However, halite, corundum, quartz, fluorite, garnet, beryl, topaz, tourmaline, and even diamond occur in various hues, so the color is not a reliable property for mineral identification in that case.
The streak is the color of the mineral in a powdered state. The color of the streak may differ from the color in the sample tested.
That is why the streak test is very useful for the differentiation of sulfide minerals. To get the streak, the mineral sample should be scratched on a piece of unglazed porcelain.
In most cases, the streak color matches the color of the mineral (graphite, malachite, sulfur, cinnabar). But sometimes, the color of the streak can drastically differ from the color of the mineral sample. For example, the pyrite color of crystals is brassy yellow, and the color of the streak is almost black.
However, this property also has some limits. The mineral tested should be softer than the streak plate because porcelain hardness corresponds to 5-6 on the Mohs scale. That is why for hard minerals, it is indicated that streak is absent.
TIP: Minerals’ streak is one of the most important tests for mineral identification, especially while working with native metals and sulfide minerals. Find out more in the article below:
DIY Guide: Testing Mineral’s Streak (Explained by Expert)
Transparency is the degree to which light is transmitted through a mineral. There are three categories of transparency: opaque, translucent, and transparent.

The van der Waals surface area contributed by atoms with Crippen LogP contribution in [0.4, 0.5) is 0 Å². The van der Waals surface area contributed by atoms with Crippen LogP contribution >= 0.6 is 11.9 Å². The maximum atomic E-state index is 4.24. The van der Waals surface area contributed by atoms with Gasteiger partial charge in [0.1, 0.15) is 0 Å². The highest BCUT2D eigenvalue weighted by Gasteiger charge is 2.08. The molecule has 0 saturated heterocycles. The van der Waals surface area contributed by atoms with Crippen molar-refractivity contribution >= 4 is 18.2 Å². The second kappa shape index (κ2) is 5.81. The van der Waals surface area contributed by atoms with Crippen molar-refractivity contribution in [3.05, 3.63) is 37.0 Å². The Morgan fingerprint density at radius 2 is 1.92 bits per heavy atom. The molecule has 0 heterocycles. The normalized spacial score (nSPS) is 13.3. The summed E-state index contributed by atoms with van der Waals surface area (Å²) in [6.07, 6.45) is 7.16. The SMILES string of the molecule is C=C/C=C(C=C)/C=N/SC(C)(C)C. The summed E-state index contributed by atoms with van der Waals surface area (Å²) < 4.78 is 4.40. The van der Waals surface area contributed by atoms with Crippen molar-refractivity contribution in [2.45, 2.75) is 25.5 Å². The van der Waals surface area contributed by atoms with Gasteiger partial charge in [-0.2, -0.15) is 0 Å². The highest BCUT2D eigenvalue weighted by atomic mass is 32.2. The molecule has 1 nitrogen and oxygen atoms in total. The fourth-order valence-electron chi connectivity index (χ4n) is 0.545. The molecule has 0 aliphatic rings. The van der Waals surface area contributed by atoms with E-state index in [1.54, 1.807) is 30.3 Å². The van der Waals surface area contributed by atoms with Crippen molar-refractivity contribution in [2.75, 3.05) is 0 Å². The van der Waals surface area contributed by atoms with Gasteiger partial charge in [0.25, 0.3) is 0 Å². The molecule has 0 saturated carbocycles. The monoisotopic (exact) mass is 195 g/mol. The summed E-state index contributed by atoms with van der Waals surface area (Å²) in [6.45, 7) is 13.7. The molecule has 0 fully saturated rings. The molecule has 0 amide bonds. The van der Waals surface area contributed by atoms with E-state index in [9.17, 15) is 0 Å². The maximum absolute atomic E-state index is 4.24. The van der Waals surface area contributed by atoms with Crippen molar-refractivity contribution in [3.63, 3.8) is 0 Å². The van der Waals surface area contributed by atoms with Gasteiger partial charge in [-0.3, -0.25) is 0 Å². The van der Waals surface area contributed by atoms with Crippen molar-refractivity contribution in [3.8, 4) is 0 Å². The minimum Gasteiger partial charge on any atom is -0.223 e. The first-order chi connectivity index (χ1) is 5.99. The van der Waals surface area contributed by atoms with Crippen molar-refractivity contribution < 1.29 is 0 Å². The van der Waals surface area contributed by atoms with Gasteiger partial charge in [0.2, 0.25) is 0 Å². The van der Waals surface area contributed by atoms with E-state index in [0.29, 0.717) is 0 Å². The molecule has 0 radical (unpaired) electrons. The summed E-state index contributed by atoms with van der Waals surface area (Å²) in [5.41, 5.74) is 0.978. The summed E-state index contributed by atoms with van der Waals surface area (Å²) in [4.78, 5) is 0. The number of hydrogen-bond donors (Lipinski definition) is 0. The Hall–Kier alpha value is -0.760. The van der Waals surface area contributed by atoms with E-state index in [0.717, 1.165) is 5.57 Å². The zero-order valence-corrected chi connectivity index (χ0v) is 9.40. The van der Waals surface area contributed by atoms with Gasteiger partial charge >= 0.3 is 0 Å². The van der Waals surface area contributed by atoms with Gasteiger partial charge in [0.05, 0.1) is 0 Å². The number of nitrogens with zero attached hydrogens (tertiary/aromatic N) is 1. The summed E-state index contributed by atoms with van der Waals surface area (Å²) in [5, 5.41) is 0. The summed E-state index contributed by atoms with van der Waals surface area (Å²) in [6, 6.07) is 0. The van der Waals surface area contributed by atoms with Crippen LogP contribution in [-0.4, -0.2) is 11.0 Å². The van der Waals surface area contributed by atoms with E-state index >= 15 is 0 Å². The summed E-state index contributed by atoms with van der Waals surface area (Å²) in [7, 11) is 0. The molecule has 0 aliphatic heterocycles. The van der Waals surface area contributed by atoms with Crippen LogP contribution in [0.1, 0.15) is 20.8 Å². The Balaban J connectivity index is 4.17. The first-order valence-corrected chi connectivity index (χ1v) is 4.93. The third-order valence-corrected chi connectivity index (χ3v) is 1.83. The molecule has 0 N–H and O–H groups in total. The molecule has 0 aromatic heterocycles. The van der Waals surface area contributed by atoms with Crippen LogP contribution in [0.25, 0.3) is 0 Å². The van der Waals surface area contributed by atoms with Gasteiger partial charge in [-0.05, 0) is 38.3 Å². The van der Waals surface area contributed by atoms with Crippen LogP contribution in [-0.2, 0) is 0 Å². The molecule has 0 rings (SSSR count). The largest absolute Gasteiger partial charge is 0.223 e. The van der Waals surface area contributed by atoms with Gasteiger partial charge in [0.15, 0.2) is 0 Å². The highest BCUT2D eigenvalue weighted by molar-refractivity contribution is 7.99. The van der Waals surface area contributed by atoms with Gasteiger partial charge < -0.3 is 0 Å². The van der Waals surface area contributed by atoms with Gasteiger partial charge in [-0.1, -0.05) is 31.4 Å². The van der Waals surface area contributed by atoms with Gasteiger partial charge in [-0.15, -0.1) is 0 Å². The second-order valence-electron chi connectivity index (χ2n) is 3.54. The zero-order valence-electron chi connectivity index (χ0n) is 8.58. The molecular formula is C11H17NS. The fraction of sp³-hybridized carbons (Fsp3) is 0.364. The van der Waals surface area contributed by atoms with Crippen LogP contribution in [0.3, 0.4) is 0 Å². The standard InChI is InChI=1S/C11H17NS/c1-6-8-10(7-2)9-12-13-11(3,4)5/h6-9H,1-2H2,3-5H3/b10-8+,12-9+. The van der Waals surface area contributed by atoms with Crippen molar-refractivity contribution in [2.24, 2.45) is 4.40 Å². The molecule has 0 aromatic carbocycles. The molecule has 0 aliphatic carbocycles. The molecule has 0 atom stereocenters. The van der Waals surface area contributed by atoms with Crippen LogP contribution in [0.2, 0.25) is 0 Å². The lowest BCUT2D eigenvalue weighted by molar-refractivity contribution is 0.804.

Transparency can vary from sample to sample of the same minerals, but if, in most cases, the mineral is transparent, you will hardly find an opaque sample.
Let’s dive into transparency classification in detail:
- The opaque mineral doesn’t transmit light even in the form of very thin plates (even in thin sections). This category is represented by metal oxides and sulfides mostly (magnetite, chromite, pyrite, galenite).
- Translucent minerals transmit light only in a thin plate up to a centimeter thick (flint).
- Transparent minerals transmit light like ordinary glass (rock crystal, Iceland spar).
Luster is the ability of a mineral to reflect light. The fundamental two groups of luster are metallic (pyrite, galena, molybdenite, pyrrhotite, and hematite) and non-metallic (topaz, malachite, spodumene, gypsum, talc, and many others), which allows separating minerals for further identification.
There is no strict scientific definition of the concept of brilliance. Non-metallic luster can be further subdivided into diamond, glass, matte, oily, waxy, mother-of-pearl, iridescent, and silky luster.
Cleavage is the ability of crystalline minerals to split along planes of weakness in the mineral’s structure. The cleavage of many minerals is expressed in several mutually intersecting directions. It is usually specified by its quality (perfect, good, fair, poor) and its direction.
To detect cleavage, the mineral is rotated so that the surface of the cleavage reflects light into the eyes. The cleavage of many minerals is expressed in several mutually intersecting directions.
In halite and sylvite – in three directions perpendicular to each other (cleavage according to the cube). Sphalerite has six cleavage directions.